“Love and Rage”       in the Classroom:Exploring Anarchist Theory and            Pedagogy                         Kurt Lov...
WTO Protests in Seattle• Dec 3, 1999• “Battle in Seattle”• Corporate  destruction and  exploitation of  humans and  enviro...
Occupy Wall Street                                                                                      http://occupywalls...
What is Anarchism?   Anarchism is “the philosophy of a new socialorder based on liberty unrestricted by man-madelaw; the t...
What is Anarchism?•   Fully liberated individual that voluntary participates in local, active    communal groups that are ...
“Rage” and theDemonstration of a Just Society• Rage is a daring to change an unjust  society right now, not in a few years...
Promethean &           Epimethean Rage•   Kahn (2009) brings attention to at least two ways of analyzing action•   Prometh...
“Love” and the“Fully Liberated Self”"I want freedom, the right to self-expression,everybodys right to beautiful, radiant t...
“Love” and the    “Fully Liberated Self”•       Love is uncorrupted, pure freedom.    •      Freedom of individuals and   ...
Love/Rage•   Rage (actions that demonstrate the    possibility of removing injustice from a    society right now) is inext...
School & Anarchism•   “The child, however, has no traditions to overcome. Its    mind is not burdened with set ideas, its ...
Some Forms of  Anarchist Education• Unschooling• Deschooling• Freeschooling• Homeschooling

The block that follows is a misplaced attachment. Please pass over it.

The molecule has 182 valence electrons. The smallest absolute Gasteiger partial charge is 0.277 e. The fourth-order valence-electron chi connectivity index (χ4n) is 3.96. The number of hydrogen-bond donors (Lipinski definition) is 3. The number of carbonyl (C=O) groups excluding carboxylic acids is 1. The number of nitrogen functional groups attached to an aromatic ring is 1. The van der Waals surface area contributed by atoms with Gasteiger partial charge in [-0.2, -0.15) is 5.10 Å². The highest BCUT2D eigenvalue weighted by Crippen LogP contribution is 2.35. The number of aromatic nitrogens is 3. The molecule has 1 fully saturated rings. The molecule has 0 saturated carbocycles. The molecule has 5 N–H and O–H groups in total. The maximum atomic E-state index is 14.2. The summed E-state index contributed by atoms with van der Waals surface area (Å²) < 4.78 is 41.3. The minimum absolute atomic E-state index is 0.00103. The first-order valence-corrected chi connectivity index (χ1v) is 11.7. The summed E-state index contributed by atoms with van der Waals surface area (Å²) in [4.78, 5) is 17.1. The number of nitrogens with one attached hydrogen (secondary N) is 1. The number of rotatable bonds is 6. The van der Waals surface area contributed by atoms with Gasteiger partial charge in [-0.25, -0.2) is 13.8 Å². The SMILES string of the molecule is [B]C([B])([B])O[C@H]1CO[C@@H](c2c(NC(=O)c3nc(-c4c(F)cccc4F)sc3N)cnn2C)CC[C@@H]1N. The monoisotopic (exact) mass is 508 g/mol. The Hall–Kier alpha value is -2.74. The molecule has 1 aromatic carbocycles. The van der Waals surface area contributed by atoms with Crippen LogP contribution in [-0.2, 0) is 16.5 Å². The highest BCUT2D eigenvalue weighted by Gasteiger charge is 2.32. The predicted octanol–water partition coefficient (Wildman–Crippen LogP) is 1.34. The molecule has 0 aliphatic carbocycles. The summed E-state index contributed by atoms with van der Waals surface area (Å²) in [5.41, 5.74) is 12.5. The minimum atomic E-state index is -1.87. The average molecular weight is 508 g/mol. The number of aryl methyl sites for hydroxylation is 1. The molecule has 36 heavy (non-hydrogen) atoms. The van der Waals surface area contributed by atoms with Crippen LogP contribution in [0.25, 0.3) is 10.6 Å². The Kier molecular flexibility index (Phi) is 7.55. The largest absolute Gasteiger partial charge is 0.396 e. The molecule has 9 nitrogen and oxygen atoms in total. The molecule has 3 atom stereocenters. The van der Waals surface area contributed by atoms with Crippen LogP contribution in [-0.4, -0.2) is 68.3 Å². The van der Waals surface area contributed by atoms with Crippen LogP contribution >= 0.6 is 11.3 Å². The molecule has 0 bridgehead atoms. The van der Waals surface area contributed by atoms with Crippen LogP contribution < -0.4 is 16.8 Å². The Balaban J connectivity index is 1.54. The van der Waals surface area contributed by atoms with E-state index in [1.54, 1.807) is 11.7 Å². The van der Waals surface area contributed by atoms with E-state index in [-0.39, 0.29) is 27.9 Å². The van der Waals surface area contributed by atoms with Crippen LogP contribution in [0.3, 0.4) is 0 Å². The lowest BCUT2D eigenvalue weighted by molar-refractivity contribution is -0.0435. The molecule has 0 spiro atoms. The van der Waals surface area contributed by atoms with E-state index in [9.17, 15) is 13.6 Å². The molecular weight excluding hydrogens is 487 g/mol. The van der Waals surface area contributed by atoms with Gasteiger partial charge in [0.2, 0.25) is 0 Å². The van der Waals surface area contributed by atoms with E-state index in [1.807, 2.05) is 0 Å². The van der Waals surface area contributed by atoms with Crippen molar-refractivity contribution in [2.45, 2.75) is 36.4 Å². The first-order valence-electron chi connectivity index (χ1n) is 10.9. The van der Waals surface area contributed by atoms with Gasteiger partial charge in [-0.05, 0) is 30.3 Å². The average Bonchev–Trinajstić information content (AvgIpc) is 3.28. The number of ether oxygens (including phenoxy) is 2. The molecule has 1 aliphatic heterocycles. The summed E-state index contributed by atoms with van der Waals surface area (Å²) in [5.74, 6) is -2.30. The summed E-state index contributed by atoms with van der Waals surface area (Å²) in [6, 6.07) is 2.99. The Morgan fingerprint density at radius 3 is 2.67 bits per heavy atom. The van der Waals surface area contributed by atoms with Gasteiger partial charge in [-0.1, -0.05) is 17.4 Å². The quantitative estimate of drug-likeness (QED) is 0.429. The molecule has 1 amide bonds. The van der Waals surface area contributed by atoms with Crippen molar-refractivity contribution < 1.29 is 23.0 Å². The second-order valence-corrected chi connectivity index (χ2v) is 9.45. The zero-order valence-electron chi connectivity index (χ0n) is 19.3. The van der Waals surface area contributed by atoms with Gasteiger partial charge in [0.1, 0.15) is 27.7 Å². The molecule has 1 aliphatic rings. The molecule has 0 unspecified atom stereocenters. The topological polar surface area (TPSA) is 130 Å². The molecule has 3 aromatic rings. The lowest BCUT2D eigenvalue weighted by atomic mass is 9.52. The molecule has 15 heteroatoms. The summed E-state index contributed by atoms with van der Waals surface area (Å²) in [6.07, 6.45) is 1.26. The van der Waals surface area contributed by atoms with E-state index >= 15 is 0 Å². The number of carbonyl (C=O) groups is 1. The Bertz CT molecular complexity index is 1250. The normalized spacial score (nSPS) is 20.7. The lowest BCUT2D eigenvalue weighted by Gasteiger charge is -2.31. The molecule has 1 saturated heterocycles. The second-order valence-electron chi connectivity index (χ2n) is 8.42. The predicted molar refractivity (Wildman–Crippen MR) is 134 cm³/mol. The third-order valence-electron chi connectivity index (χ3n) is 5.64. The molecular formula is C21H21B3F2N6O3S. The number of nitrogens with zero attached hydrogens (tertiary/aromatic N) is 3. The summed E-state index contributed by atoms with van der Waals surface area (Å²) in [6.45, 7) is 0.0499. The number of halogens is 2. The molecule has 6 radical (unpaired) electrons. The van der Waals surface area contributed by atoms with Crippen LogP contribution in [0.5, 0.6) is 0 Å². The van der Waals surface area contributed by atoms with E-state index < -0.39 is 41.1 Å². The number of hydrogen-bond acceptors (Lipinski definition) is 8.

Anarchist Pedagogy in    Mainstream Schools?•   Francisco Ferrer, founder of Modern    School (1913) provided a descriptio...
Anarchist Pedagogy in Mainstream Schools?“Anticoercive and antiauthoritarian, itstressed the dignity and the rights of the...
Anarchist Pedagogy orJust Critical Pedagogy?• Share commonalities with feminist, ecojustice, indigenous,  or queer pedagog...
Food Security• Courses:  Health, Social Studies, English, Math or Science• Overall Student Actions:  1) Imagine possibilit...
Food Security• Student Actions  • As part of their exploration of    “love/rage,” students would    imagine a community fr...
Food Security•   Student Actions    •   Investigate sources of the injustice and        practices that hegemonically perpe...
Food Security•   Student Actions    •   As part of their exploration of both        Promethean and Epimethean “love/      ...
ReferencesAvrich, Paul. 2006. The Modern School Movement: Anarchism and Education in the United States.Oakland, CA: AK Pre...
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Love and Rage: Exploring Anarchist Theory and Pedagogy

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I presented this at the Annual Meeting of the New England Philosophy Education Society on October 22, 2011 at Central Connecticut State University in New Britain, Connecticut.

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Love and Rage: Exploring Anarchist Theory and Pedagogy

  1. 1. “Love and Rage” in the Classroom:Exploring Anarchist Theory and Pedagogy Kurt Love, Ph.D. Annual Meeting of the New England Philosophy of Education Society New Britain, CT October 22, 2011